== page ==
By Maureen Gregory
“I love my home on Bainbridge Island,” written by David O. Chase, is the song many islanders remember as the island song. In fact, some can still recite the lyrics-which include the endearingly straightforward opening line, “I love my home on Bainbridge Island, in the middle of the good ole Puget Sound”-50 years after first learning it.
“Regina Spoor was our part-time music teacher, and in those days, everybody knew the song,” said islander Dennis Olsen, who performed the song as a fourth grader at Blakely Elementary in 1975.
But a little digging unearthed other songs too. Currently more than a dozen songs and fragments are part of a collection at the Bainbridge Island Historical Museum. For instance, songwriter Gerald Elfendahl wrote the “Gooeyduck Song” with Judie Elfendahl and Ron Konzak as part of a local effort to pioneer the geoduck industry. Its bouncy “Dig a duck, dig a gooeyduck, dig a duck a day” lyrics helped it gain airtime on KIRO Radio and to be played as far away as Australia.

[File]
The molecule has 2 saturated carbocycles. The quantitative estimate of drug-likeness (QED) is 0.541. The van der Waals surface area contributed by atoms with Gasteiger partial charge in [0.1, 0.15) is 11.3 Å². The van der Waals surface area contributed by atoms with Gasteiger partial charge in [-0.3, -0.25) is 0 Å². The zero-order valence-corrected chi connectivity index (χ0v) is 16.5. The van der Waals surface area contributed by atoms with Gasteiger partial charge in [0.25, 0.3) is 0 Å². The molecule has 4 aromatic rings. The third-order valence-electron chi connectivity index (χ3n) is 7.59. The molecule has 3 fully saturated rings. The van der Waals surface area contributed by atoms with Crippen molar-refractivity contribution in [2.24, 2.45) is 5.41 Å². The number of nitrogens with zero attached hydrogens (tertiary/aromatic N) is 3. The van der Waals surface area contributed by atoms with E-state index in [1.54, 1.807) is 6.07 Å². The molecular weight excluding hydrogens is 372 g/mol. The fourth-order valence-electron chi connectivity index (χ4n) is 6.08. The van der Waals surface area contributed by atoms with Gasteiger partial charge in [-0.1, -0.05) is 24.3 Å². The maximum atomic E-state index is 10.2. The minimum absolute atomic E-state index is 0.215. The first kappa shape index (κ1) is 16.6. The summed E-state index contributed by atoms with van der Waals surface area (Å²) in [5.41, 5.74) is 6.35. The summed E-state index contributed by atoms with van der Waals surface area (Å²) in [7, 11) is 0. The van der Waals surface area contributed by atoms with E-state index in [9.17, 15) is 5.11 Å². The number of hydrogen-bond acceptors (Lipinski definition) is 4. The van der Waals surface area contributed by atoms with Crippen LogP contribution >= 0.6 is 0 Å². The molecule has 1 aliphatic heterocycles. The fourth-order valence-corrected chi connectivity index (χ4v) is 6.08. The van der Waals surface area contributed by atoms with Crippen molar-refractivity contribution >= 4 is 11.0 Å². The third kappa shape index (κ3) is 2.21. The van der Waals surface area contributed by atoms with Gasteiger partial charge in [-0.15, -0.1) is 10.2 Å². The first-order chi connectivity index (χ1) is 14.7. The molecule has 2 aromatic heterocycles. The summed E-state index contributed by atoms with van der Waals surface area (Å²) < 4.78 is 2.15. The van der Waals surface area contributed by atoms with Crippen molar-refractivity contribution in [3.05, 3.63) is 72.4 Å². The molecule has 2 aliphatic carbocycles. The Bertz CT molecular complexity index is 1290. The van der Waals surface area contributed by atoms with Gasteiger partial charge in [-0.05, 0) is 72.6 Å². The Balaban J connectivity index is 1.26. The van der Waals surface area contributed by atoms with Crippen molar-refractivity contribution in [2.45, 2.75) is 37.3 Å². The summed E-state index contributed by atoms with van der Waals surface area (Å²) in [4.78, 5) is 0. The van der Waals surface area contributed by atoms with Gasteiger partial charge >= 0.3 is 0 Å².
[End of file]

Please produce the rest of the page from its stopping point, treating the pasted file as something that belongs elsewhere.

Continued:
“The Notice to Mariners,” with words and music by John Dwyer, humorously addresses the challenges of boating through local fog. “The Stadium Fight Song,” written by Ralph Munro, former student body president of BHS and Washington Secretary of State from 1980 to 2000, passionately advocated for saving the school’s beloved wooden grandstand.
Linda Allen wrote “Executive Order 9066,” with its recurring refrain, “Let justice flow like a river,” to remind islanders of the internment of Japanese residents during World War II.
But perhaps it’s the last line of “I Love My Home on Bainbridge Island” that helps keep it central in the mind of residents as the official song: “If I’m looking for a little bit of heaven, Bainbridge Island is good enough for me.”